Egyptian Foreign Minister Sameh Shoukry on June 18 received a phone call from his counterpart, alternate Israeli Prime Minister Yair Lapid where they discussed ways to revive the peace talks and to find a solution to the Palestinian cause after a long time of political stalemate.
FM Sameh Shoukry congratulated Yair Lapid for the formation of the new government and affirmed that Egypt would continue its efforts to support peace talks in the Middle East.
The Egyptian Foreign Ministry spokesperson Ahmed Hafez said: “Shoukry affirmed that Egypt will continue to play its role in supporting all efforts to achieve lasting peace in the Middle East in accordance with international law and the relevant UN Security Council resolutions.”
Shoukry stressed the need to launch a comprehensive negotiating process to ensure the consolidation of the pillars of stability and peace in the region.
He also stressed the need to prevent an escalation between the Palestinians and the Israelis to push forward the reconstruction and development plans on the Palestinian territories.
Despite the fact that Israeli authorities on 10 June asked Egypt to stop the entry of goods to Gaza, mainly fuel, cement, and construction materials, Egypt allowed the entrance of the goods.
Egypt has allocated $500 million for the reconstruction of Gaza, to be implemented by Egyptian companies after the 11-day Israeli aggression on Gaza.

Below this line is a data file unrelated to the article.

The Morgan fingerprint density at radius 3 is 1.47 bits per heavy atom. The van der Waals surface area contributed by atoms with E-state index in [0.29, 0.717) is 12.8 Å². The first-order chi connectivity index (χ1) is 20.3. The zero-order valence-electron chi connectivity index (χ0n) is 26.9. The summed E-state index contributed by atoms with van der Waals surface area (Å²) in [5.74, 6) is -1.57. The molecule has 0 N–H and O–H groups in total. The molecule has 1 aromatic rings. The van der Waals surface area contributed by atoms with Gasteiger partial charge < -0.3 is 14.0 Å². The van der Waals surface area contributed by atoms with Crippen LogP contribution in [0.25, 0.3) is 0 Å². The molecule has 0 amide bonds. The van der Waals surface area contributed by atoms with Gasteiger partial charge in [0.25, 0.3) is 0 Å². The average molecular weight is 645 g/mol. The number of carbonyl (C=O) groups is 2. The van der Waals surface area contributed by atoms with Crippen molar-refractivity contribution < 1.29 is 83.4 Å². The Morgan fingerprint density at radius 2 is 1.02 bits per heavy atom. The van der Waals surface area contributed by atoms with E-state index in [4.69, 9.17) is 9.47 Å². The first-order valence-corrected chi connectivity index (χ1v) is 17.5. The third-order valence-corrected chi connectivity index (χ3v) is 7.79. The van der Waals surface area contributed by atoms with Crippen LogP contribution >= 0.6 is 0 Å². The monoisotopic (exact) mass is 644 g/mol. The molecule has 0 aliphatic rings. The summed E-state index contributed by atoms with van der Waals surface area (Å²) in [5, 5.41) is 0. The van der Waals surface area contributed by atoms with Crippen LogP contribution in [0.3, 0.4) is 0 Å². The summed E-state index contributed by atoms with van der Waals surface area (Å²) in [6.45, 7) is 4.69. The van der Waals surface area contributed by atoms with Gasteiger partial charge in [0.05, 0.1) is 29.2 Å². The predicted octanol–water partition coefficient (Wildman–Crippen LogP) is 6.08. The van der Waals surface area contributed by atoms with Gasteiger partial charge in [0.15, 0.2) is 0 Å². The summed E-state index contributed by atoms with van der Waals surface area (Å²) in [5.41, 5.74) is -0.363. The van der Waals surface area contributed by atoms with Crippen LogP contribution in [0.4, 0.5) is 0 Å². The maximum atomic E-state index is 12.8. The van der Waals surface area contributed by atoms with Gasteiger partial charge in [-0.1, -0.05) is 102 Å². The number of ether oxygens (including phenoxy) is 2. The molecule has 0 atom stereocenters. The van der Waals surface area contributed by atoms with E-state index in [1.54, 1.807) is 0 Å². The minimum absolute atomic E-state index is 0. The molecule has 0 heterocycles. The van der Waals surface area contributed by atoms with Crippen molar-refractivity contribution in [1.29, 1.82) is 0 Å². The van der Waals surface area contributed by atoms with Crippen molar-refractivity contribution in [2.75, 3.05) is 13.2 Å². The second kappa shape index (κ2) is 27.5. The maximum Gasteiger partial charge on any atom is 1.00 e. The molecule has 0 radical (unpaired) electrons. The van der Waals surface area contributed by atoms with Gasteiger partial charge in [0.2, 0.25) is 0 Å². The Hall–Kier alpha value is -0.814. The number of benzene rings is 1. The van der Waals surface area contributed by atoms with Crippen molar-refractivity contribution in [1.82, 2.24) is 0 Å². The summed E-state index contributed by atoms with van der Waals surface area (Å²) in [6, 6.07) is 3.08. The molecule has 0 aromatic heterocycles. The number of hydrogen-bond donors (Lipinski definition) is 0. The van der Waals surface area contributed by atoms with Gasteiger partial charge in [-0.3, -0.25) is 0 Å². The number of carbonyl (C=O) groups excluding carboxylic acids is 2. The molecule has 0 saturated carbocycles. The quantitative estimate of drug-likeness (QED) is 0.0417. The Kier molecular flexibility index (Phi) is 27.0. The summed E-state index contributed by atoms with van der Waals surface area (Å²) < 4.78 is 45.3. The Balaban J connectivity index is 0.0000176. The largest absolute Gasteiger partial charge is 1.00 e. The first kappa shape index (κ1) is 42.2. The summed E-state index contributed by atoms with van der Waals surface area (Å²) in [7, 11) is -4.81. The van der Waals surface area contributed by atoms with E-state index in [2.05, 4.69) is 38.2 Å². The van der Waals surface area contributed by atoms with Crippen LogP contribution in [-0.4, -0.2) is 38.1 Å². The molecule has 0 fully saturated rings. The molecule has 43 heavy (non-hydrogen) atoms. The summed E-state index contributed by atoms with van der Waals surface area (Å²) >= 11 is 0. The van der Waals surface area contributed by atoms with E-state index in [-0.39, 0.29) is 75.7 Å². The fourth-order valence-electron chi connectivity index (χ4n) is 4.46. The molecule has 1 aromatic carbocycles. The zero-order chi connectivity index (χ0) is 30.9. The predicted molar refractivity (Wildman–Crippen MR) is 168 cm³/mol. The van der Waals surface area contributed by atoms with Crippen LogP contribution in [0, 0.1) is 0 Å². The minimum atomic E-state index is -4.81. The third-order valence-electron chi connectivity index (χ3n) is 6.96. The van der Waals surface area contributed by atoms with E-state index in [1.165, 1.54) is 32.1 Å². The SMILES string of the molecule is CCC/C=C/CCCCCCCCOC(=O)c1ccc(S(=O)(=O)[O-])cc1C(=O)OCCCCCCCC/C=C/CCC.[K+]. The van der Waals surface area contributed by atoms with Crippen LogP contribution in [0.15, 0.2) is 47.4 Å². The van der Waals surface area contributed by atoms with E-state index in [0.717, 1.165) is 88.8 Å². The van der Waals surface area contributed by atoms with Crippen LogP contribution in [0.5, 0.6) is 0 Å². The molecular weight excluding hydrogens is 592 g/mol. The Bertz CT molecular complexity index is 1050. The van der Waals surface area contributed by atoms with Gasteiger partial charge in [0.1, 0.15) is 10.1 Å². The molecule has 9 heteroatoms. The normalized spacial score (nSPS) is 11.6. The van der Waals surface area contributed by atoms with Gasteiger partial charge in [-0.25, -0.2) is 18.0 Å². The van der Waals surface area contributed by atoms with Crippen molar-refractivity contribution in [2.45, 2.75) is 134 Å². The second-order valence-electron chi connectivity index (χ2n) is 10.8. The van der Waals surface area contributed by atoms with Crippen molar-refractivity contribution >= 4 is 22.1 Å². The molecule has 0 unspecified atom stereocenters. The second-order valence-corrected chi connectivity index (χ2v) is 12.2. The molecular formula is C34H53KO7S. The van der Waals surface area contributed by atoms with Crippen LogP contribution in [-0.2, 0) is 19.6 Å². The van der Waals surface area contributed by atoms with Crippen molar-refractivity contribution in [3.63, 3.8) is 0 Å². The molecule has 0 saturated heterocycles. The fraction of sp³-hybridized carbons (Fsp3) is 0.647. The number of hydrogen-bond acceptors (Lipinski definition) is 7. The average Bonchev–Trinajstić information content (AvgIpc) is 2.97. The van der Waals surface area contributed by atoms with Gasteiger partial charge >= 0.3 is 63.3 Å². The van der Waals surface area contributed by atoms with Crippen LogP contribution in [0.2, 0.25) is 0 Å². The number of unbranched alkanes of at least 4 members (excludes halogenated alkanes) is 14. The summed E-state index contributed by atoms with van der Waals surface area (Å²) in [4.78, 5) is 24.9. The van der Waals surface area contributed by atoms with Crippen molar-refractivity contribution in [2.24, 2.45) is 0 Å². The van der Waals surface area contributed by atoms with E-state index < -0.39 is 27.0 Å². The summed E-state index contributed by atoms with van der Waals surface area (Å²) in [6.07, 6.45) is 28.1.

On 30 May, Shoukry met his counterpart, Gabil Ashkenazi in Cairo where they discussed solidifying a ceasefire between the Palestinian resistance and Israel and to revive the Palestinian-Israeli negotiation peace process.
The trip was the first formal visit of its kind by the Israeli Foreign Minister to Egypt in nearly 13 years. Ashkenazi came after 10 days from the Egyptian-brokered ceasefire that ended 11 days of the Israeli campaign on Palestinians.
Shoukry underscored in a statement the need “to explore ways out of the current stalemate in the peace track.”
He also reiterated Egypt’s fixed position in support of the establishment of an independent Palestinian state with East Jerusalem as its capital based on the 1967 borders.
The Foreign Minister also referred to the two-state solution as “the only way to achieve just and lasting peace, as well as the desired regional security and stability”, emphasizing the Palestinian people’s right to self-determination.
This came after the successful Egypt-brokered ceasefire after 11-days of Israeli aggressions against Palestinians and the Gaza Strip. The aggression resulted in 248 Palestinian martyrs including 60 children and the destruction of residential buildings, hospitals, schools, and medical laboratories.
The Egyptian side has also stressed during the UN Security Council, conducted on May 16, the need to reach a peaceful solution to the Palestinian Cause based on returning to the 1967 borderline, where Jerusalem is the capital of Palestine.